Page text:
On Treatment but Still Sleepy

Cause and Management of Residual Sleepiness in Obstructive Sleep Apnea

Sandrine H. Launois; Renaud Tamisier; Patrick Lévy; Jean-Louis Pépin

Disclosures

Curr Opin Pulm Med. 2013;19(6):601-608. 

In This Article

Prevalence of Residual Sleepiness in Obstructive Sleep Apnea

Few studies have specifically investigated the prevalence of residual sleepiness in OSA and none has done so prospectively. One difficulty in assessing the real prevalence of residual sleepiness is that the available studies thus far have not always excluded common causes of sleepiness, such as depression or BIISS. For instance, in a group of more than 200 morbidly obese, sleepy OSA patients evaluated in a tertiary care facility in Greece, 6 months after CPAP initiation, an extremely high rate of residual sleepiness was present (55% of patients), despite a nightly CPAP usage of 6 h; however, a significant relationship with depression was established.[28] In addition, although no correlation was demonstrated in this particular group of sleepy individuals, obesity in itself may be associated with sleepiness.[5] In 80 initially sleepy, moderate-to-severe OSA patients treated in a French university hospital, approximately 20% remained sleepy despite an average of more than 5 h of CPAP/night.[29] Interestingly, the prevalence of residual sleepiness was 25% 3 months after treatment initiation, but only 19% at the 1-year follow-up.[29] Finally, two large prospective multicenter studies in France (502 and 1047 patients, respectively) were conducted on an unselected population of OSA patients representative of 'real life' patient management to determine the prevalence of residual sleepiness.[17,30] In the first of these studies, 12% of patients using CPAP for more than 3 h/night at the 1-year follow-up visit were still sleepy. After exclusion of patients with associated sleep disorders, depression or sedative medication use, the prevalence of 'true' residual sleepiness was 6%.[30] In the largest study so far, including over a thousand patients, we recently found an overall rate of residual sleepiness of 13%.[30] Patients who were initially sleepy had a higher prevalence of residual sleepiness (18.3%) than those who were not (5.6%; Fig. 1).[17] The prevalence of residual sleepiness significantly decreased with longer CPAP use, with 8.7 vs. 18.5% of patients using CPAP at least 6 h/night vs. less than 4 h/night (Fig. 1).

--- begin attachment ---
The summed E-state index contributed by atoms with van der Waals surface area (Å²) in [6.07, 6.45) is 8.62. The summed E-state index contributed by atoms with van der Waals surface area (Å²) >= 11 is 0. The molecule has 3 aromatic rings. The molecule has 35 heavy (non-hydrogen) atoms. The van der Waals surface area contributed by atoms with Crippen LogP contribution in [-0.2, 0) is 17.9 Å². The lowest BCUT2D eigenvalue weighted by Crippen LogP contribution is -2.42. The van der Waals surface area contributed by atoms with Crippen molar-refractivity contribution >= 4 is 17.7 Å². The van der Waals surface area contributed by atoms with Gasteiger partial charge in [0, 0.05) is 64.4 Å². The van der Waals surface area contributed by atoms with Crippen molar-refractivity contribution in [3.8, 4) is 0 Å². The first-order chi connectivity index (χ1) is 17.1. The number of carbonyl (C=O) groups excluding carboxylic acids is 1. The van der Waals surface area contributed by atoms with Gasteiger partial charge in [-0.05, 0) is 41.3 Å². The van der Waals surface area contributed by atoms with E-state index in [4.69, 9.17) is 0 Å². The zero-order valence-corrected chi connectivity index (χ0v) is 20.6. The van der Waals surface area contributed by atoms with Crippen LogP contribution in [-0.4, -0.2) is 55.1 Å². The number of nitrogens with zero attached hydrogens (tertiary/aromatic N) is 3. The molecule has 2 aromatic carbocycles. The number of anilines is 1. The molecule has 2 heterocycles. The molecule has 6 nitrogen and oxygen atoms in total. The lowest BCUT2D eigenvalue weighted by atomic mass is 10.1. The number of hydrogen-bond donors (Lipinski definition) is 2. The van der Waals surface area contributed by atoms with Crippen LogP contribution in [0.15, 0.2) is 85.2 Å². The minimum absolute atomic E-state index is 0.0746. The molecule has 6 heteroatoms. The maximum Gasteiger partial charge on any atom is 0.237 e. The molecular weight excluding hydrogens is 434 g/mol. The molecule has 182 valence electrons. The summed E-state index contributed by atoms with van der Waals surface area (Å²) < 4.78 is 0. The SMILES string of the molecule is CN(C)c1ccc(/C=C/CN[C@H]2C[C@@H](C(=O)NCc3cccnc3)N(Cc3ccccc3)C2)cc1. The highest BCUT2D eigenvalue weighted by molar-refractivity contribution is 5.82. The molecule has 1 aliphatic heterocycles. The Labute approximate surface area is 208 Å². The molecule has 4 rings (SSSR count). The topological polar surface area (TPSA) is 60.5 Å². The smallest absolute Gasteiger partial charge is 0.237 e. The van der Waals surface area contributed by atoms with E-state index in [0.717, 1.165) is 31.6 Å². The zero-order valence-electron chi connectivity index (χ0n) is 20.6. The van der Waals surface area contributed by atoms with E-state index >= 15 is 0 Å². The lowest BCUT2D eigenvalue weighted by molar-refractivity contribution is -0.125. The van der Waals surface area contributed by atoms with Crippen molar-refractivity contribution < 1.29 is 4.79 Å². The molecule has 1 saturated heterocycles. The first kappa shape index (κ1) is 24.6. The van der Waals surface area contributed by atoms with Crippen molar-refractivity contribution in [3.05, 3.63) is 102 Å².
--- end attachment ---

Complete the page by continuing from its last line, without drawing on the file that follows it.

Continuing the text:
Figure 1.

Residual sleepiness (RS) and continuous positive airway pressure (CPAP) compliance in a French multicenter retrospective study of 1047 obstructive sleep apnea patients. Prevalence rates of residual sleepiness in all (n=1047; gray bars) and in initially sleepy (Epworth Sleepiness Scale Score, ESS ≥10/24, n=602; black bars) patients among different CPAP use categories. Significant difference for comparison of residual sleepiness prevalence between all patients and initially sleep patients (all had a CPAP use ≥3 h/night by design). *,#Significant difference for comparison of patients using CPAP more than 6 h/night with patients using CPAP 3–4 h and 4 h–5 h/night, respectively. Test used: one-way analysis of variance (ANOVA) with post-hoc Bonferroni correction. Adapted from [17].

Overall, based on retrospective studies, the prevalence of residual sleepiness can be estimated at approximately 10%, once all confounding causes of sleepiness have been excluded. Thus, a large number of OSA patients are 'on treatment but still sleepy'. It is, therefore, disconcerting to see that so few studies have focused on better characterizing this syndrome.

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